WINDOW ROCK, Ariz. – Voters on the country’s largest American Indian reservation on Tuesday will choose a new president who will have to deal with rampant unemployment and a lack of infrastructure amid a widespread debate over the role of the tribe’s language.
The Navajo Nation election comes five months late, after a lengthy court battle that started with a question over a candidate’s fluency in the language.
The candidate eventually was disqualified, resulting in a race between former tribal President Joe Shirley Jr. and onetime lawmaker Russell Begaye.
Shirley has positioned himself as an experienced leader who will bring stability to the tribal government, while Begaye is counting on his short time in politics to gain an edge with voters. Some 120,000 Navajos are registered to vote.
Their campaigns have taken them across much of the 27,000-square-mile reservation, which stretches into New Mexico, Utah and Arizona. Campaign signs sit atop hills, along highways where cattle graze and at community centers known as chapter houses, and the men push their platforms on the radio.
Among the top priorities for both candidates – and anyone who has sought the office – is creating jobs where half the workforce is unemployed and finding ways to bring running water and electricity to the tens of thousands who live without it.
The new president also could face tough decisions in securing water rights in the midst of a drought and on a proposal to develop the tribe’s land leading to the Grand Canyon.
Talk about the presidential election had focused less on the candidates than on the legal battles and legislative maneuvering that pushed it beyond Nov. 4.
Ben Shelly, who badly lost a re-election bid, is serving as president until a new leader is sworn in next month.
Shirley previously served eight years as president. In that time, the Navajo Nation settled a long-standing land dispute with its Hopi neighbor and established casinos.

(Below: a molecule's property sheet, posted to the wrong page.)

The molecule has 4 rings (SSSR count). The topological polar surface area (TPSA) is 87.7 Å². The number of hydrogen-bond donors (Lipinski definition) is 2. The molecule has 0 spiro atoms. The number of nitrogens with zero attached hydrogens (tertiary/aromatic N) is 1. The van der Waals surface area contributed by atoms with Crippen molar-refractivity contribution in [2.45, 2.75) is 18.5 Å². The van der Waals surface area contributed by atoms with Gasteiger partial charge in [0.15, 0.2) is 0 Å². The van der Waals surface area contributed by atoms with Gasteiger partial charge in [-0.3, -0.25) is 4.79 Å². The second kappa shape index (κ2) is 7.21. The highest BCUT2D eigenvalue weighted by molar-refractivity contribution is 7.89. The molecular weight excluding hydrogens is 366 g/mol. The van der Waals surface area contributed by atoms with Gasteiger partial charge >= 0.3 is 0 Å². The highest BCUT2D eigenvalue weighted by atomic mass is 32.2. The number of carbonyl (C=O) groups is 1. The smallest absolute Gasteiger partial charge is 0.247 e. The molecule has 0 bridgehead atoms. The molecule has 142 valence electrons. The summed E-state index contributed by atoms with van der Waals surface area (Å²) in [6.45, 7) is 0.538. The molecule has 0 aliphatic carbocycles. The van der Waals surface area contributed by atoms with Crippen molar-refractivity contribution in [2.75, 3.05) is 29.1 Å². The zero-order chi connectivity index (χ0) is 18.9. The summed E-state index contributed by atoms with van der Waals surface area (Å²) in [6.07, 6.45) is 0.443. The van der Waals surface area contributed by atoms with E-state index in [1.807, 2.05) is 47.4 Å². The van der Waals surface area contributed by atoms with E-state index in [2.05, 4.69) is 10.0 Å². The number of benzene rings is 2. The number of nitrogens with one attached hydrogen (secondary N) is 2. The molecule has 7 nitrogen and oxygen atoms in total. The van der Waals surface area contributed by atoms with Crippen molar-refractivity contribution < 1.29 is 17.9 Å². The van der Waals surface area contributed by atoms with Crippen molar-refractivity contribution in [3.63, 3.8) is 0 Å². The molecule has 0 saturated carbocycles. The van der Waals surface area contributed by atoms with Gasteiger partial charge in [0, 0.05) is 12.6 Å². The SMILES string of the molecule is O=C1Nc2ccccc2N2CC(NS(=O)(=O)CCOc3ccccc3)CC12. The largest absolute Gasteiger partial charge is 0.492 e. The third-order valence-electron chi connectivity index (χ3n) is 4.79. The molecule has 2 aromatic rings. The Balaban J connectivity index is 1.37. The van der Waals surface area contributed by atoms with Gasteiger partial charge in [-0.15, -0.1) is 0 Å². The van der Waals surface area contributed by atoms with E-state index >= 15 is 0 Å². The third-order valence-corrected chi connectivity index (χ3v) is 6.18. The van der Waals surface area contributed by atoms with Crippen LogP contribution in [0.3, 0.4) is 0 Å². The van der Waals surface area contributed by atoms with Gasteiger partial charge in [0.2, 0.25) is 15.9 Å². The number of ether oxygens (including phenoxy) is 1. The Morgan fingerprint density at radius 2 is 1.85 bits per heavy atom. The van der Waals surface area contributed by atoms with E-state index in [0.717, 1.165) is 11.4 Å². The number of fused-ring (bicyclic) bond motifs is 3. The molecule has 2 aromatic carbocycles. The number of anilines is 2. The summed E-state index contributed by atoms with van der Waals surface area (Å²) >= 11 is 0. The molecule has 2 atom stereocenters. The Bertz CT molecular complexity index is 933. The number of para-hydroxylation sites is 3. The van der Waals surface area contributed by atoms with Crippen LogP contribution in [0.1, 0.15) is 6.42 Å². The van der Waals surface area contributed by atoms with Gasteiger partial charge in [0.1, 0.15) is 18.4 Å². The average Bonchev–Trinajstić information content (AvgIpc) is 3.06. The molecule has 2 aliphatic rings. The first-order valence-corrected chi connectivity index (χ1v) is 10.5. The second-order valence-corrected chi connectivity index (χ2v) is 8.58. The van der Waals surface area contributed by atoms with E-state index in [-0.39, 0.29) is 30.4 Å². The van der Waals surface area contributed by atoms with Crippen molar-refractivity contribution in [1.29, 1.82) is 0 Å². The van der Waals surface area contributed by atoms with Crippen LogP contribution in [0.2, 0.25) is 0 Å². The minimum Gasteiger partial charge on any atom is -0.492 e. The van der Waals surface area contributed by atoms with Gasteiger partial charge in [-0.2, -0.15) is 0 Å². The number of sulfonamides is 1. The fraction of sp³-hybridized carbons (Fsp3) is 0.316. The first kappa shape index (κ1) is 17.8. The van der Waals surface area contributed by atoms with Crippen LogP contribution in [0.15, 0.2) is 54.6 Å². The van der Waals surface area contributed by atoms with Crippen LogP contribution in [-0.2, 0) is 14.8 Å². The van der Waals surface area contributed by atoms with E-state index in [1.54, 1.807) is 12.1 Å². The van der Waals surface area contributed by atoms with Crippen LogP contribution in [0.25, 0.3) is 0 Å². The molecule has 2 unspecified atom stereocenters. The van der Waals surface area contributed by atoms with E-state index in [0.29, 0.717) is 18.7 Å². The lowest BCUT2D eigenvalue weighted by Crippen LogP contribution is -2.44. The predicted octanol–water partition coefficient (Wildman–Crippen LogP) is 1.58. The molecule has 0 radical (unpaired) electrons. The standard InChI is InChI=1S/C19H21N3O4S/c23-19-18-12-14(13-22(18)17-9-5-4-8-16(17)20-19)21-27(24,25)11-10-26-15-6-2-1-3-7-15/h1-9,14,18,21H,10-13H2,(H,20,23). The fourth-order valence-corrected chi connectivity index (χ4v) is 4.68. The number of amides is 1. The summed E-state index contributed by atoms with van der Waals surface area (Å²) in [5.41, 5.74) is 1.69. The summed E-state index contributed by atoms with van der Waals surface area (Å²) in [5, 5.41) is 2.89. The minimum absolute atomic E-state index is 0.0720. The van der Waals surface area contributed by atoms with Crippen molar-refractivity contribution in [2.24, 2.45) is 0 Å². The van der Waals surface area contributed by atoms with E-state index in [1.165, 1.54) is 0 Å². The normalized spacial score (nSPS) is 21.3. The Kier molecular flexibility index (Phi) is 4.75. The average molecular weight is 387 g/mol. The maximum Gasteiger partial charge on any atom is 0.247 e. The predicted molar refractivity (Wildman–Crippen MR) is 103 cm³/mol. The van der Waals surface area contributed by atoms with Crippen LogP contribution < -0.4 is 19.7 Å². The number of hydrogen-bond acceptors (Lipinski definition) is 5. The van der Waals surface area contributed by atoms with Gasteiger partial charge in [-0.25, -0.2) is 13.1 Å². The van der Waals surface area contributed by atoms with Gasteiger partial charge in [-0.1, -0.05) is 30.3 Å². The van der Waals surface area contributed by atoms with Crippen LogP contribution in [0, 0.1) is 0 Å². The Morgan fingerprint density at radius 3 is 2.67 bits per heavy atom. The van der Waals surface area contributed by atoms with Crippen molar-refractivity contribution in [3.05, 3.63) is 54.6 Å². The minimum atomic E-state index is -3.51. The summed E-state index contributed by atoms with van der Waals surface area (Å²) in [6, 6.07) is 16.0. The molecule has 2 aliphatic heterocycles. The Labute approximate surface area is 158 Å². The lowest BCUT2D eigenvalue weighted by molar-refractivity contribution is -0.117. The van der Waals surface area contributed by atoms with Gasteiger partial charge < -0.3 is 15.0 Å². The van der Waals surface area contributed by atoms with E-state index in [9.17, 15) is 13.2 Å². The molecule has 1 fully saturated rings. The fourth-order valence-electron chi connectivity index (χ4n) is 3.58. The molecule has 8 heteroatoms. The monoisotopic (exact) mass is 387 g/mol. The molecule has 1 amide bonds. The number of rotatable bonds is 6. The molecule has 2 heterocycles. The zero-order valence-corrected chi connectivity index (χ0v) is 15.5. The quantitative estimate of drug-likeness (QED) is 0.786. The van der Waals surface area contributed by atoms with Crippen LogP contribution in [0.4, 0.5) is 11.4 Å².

But Shirley’s tenure also was marked by the shutdown of the Navajo Boys and Girls Club and the tribe’s Head Start program. He saw success in his final months pushing the only ballot initiative ever passed on the reservation. It reduced the Navajo Nation Council from 88 members to 24 and secured a presidential line-item veto.
Shirley, whose running mate is Dineh Benally, said he wants to build on previous efforts to reform the tribal government and laws that have been hindering economic development.
“At this point, we’re a mess. We’re a big mess,” he said. “We don’t have stability, we don’t have integrity, we don’t have transparency, we don’t have predictability.”
Begaye landed a spot on the general election ballot after Chris Deschene was disqualified for failing to prove he could speak fluent Navajo, sparking a debate over what role the language plays in politics and the tribe’s culture.
Navajos are set to vote this spring on a referendum that essentially would remove the Navajo language fluency requirement for the tribe’s top two posts.
Begaye served a year on the Tribal Council before entering the president’s race, but he believes his newcomer status will benefit him. His running mate is lawmaker Jonathan Nez.
Among Begaye’s ideas is setting up manufacturing plants on the reservation to put people to work and entice other businesses.
“Sometimes we overcomplicate things when the solutions are right before you,” he said. “We think out of the old box. We have yet to get out of that.”
The candidates see a proposal for an aerial tram at the east rim of the Grand Canyon differently. Begaye opposes it because of the division it’s created. Shirley doesn’t take a stance but says sacred sites can be protected when it comes to development.
Both men want to restart negotiations for water rights in the Little Colorado and lower Colorado River basins, but that won’t be easy.
Begaye was among lawmakers who rejected a settlement limited to the Little Colorado River, saying it included too many provisions for a coal-fired power plant. Shirley believes the tribe missed an opportunity.